Daharran vox front
Image from Mikael Johansson

Daharran vox side
Image from Mikael Johansson

iii. Positional terms

Important for the continued study of the Daharran phonetics is the ability to describe how and where sounds are made. In the Institution, we use the terms intraportal, postportal, summal and basal to describe the four possible obstruction sites for Daharran consonants. Unal, Binal and Trinal are used for describing how many of the vocal cords are involved in a sound.

Daharran Vox terms
Image from Mikael Johansson
Furthermore, any linguistic student should be aware of the distinction between liquidae, fricatives, plosives, retroflexes, trills and affricatives as well as tone and voice

II. Phonetics

A rather relevant question in the start of Daharran speech studies is what sound they take as being part of language. This splits up in several parts, from the fundamental areas to the more composed areas, ending up in the study of morphology -- of possible syllables.

i. Vowel-sounds

The Daharran anatomy does not allow for any rich assortment of vowels -- they distinguish their vowels mainly by pitch, and very little by tone. Thus, we get roughly three vowels that are distinguishable to human ears, and audispectral analyses have not conveyed any contrary information.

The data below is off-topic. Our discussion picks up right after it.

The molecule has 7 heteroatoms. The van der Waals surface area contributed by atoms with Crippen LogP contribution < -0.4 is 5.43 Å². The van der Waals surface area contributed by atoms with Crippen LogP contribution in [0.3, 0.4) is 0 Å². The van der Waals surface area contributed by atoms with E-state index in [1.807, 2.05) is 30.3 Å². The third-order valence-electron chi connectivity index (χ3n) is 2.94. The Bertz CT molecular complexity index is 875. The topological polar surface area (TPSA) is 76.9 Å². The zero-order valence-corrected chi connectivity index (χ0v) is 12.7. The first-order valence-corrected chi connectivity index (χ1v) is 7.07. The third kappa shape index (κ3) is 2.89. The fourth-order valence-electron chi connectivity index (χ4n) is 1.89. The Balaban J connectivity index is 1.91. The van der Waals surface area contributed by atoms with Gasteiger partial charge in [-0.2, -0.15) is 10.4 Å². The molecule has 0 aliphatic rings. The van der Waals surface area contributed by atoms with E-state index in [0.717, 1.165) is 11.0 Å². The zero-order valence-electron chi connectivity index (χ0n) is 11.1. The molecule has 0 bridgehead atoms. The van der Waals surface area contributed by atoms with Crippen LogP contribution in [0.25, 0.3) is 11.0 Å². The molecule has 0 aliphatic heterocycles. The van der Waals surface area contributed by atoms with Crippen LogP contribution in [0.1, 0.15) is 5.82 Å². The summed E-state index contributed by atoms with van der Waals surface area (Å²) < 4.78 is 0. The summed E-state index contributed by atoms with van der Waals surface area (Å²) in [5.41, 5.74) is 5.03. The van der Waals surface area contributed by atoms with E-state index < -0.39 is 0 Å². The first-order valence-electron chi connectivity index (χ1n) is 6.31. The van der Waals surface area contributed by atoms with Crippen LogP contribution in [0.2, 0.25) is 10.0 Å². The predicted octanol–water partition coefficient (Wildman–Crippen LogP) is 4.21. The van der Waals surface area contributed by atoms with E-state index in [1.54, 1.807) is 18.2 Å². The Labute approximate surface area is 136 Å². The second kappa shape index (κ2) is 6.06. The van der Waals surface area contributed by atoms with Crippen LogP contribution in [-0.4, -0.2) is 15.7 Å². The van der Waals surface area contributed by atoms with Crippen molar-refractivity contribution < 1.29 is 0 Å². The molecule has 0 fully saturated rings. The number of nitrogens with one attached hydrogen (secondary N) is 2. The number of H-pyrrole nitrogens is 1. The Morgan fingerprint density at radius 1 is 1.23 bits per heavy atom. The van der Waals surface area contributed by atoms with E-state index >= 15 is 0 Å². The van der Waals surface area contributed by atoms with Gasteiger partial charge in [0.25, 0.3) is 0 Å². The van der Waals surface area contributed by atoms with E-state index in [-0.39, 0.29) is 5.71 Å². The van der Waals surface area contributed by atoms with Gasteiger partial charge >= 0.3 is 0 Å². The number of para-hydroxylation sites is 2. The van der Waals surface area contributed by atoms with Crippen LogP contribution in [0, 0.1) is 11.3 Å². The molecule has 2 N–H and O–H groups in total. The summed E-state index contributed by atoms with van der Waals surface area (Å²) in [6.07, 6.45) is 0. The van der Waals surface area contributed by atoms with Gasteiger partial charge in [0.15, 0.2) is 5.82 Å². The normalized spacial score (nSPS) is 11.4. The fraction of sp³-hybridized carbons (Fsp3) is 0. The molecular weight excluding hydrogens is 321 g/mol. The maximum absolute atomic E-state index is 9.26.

For the sake of transcription, we denote the high pitched vowel by /e/, the medium pitched by /o/ and the low pitched by /a/.

By most human pidgin-speakers, the vowels are actually pronounced as /e/, /o/ and /a/ respectively. (IPA-Kirschenbaum /e/, /O/ and /6/ respectively), whereas most daharran pidgin-speakers at least understand the human attempts at their vowels.

ii. Consonants

When it comes to pure consonant sounds, they have five places of obstruction. Intraportal, Postportal, Summal and Basal. Furthermore, any consonant may be trilled and every consonant is voiced, but may be partly unvoiced.

Thus we normally classify them after four criteria:

1) is the tongue tip intraportal, postportal, summal or basal?
2) is the consonant pronounced as a liquid, as a retroflex liquid, as a
plosive, as a fricative or as an affricative?
3) how many vocal cords are voiced and how many are unvoiced?
4) is the consonant being trilled?